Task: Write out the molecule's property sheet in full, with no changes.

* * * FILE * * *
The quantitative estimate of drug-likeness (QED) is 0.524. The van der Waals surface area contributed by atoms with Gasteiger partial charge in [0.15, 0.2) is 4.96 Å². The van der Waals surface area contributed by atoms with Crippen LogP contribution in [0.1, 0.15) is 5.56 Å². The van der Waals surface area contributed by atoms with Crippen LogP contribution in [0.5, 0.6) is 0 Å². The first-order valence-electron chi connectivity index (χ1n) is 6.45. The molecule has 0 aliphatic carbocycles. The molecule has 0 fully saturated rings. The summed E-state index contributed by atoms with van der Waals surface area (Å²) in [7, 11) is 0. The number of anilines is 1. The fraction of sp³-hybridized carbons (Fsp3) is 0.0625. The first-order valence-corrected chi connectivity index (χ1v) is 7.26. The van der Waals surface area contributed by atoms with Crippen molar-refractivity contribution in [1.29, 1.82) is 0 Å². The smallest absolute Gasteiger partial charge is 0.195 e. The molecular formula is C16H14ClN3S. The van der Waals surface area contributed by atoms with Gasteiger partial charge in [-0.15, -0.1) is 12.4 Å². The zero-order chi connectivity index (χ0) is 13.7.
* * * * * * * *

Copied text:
The quantitative estimate of drug-likeness (QED) is 0.524. The van der Waals surface area contributed by atoms with Gasteiger partial charge in [0.15, 0.2) is 4.96 Å². The van der Waals surface area contributed by atoms with Crippen LogP contribution in [0.1, 0.15) is 5.56 Å². The van der Waals surface area contributed by atoms with Crippen LogP contribution in [0.5, 0.6) is 0 Å². The first-order valence-electron chi connectivity index (χ1n) is 6.45. The molecule has 0 aliphatic carbocycles. The molecule has 0 fully saturated rings. The summed E-state index contributed by atoms with van der Waals surface area (Å²) in [7, 11) is 0. The number of anilines is 1. The fraction of sp³-hybridized carbons (Fsp3) is 0.0625. The first-order valence-corrected chi connectivity index (χ1v) is 7.26. The van der Waals surface area contributed by atoms with Crippen molar-refractivity contribution in [1.29, 1.82) is 0 Å². The smallest absolute Gasteiger partial charge is 0.195 e. The molecular formula is C16H14ClN3S. The van der Waals surface area contributed by atoms with Gasteiger partial charge in [-0.15, -0.1) is 12.4 Å². The zero-order chi connectivity index (χ0) is 13.7.